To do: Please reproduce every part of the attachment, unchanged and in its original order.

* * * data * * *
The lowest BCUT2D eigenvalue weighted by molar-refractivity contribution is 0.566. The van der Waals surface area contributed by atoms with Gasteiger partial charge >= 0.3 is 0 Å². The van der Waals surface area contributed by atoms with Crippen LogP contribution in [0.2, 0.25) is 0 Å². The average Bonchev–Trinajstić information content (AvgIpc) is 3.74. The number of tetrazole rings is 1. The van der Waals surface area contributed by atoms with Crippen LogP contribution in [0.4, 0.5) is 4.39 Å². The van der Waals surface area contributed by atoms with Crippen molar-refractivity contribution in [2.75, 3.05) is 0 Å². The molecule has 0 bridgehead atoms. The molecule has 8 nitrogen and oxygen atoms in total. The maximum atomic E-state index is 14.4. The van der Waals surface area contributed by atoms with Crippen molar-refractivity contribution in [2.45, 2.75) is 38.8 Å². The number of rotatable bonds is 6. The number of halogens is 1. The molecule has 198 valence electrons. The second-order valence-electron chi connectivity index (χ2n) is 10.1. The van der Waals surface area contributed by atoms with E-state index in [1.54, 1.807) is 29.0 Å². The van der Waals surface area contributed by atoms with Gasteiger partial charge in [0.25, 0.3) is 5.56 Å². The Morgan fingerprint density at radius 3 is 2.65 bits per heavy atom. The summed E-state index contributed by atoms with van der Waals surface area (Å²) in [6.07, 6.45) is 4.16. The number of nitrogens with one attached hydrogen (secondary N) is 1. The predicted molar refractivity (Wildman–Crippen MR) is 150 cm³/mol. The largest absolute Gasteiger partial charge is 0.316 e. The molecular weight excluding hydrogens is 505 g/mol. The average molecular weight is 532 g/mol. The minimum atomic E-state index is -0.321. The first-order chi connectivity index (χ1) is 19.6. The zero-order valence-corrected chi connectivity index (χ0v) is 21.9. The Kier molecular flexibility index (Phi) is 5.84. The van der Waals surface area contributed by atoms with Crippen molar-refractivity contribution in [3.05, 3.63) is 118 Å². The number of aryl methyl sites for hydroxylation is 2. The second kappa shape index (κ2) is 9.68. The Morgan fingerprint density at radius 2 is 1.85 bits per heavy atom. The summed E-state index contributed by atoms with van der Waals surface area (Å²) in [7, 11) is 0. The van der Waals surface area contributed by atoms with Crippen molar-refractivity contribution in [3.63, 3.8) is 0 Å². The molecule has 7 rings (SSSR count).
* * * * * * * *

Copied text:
The lowest BCUT2D eigenvalue weighted by molar-refractivity contribution is 0.566. The van der Waals surface area contributed by atoms with Gasteiger partial charge >= 0.3 is 0 Å². The van der Waals surface area contributed by atoms with Crippen LogP contribution in [0.2, 0.25) is 0 Å². The average Bonchev–Trinajstić information content (AvgIpc) is 3.74. The number of tetrazole rings is 1. The van der Waals surface area contributed by atoms with Crippen LogP contribution in [0.4, 0.5) is 4.39 Å². The van der Waals surface area contributed by atoms with Crippen molar-refractivity contribution in [2.75, 3.05) is 0 Å². The molecule has 0 bridgehead atoms. The molecule has 8 nitrogen and oxygen atoms in total. The maximum atomic E-state index is 14.4. The van der Waals surface area contributed by atoms with Crippen molar-refractivity contribution in [2.45, 2.75) is 38.8 Å². The number of rotatable bonds is 6. The number of halogens is 1. The molecule has 198 valence electrons. The second-order valence-electron chi connectivity index (χ2n) is 10.1. The van der Waals surface area contributed by atoms with E-state index in [1.54, 1.807) is 29.0 Å². The van der Waals surface area contributed by atoms with Gasteiger partial charge in [0.25, 0.3) is 5.56 Å². The Morgan fingerprint density at radius 3 is 2.65 bits per heavy atom. The summed E-state index contributed by atoms with van der Waals surface area (Å²) in [6.07, 6.45) is 4.16. The number of nitrogens with one attached hydrogen (secondary N) is 1. The predicted molar refractivity (Wildman–Crippen MR) is 150 cm³/mol. The largest absolute Gasteiger partial charge is 0.316 e. The molecular weight excluding hydrogens is 505 g/mol. The average molecular weight is 532 g/mol. The minimum atomic E-state index is -0.321. The first-order chi connectivity index (χ1) is 19.6. The zero-order valence-corrected chi connectivity index (χ0v) is 21.9. The Kier molecular flexibility index (Phi) is 5.84. The van der Waals surface area contributed by atoms with Crippen molar-refractivity contribution in [3.05, 3.63) is 118 Å². The number of aryl methyl sites for hydroxylation is 2. The second kappa shape index (κ2) is 9.68. The Morgan fingerprint density at radius 2 is 1.85 bits per heavy atom. The summed E-state index contributed by atoms with van der Waals surface area (Å²) in [7, 11) is 0. The van der Waals surface area contributed by atoms with Crippen molar-refractivity contribution in [3.63, 3.8) is 0 Å². The molecule has 7 rings (SSSR count).